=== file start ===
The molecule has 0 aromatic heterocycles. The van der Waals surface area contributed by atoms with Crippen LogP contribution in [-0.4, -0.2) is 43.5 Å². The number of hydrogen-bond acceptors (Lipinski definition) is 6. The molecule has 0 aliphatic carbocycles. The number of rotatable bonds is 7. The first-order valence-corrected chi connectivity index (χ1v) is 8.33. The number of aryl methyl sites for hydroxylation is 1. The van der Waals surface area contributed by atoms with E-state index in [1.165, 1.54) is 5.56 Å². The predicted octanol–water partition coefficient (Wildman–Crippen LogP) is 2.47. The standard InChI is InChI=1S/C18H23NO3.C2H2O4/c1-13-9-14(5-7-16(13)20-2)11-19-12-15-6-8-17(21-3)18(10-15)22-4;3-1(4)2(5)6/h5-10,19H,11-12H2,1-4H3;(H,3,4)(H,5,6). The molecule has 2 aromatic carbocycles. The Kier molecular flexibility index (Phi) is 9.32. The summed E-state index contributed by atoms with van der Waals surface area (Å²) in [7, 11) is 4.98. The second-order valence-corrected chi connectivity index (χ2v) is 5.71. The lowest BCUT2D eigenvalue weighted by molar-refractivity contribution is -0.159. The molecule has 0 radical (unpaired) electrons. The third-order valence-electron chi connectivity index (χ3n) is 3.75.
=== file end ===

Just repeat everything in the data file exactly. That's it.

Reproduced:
The molecule has 0 aromatic heterocycles. The van der Waals surface area contributed by atoms with Crippen LogP contribution in [-0.4, -0.2) is 43.5 Å². The number of hydrogen-bond acceptors (Lipinski definition) is 6. The molecule has 0 aliphatic carbocycles. The number of rotatable bonds is 7. The first-order valence-corrected chi connectivity index (χ1v) is 8.33. The number of aryl methyl sites for hydroxylation is 1. The van der Waals surface area contributed by atoms with E-state index in [1.165, 1.54) is 5.56 Å². The predicted octanol–water partition coefficient (Wildman–Crippen LogP) is 2.47. The standard InChI is InChI=1S/C18H23NO3.C2H2O4/c1-13-9-14(5-7-16(13)20-2)11-19-12-15-6-8-17(21-3)18(10-15)22-4;3-1(4)2(5)6/h5-10,19H,11-12H2,1-4H3;(H,3,4)(H,5,6). The molecule has 2 aromatic carbocycles. The Kier molecular flexibility index (Phi) is 9.32. The summed E-state index contributed by atoms with van der Waals surface area (Å²) in [7, 11) is 4.98. The second-order valence-corrected chi connectivity index (χ2v) is 5.71. The lowest BCUT2D eigenvalue weighted by molar-refractivity contribution is -0.159. The molecule has 0 radical (unpaired) electrons. The third-order valence-electron chi connectivity index (χ3n) is 3.75.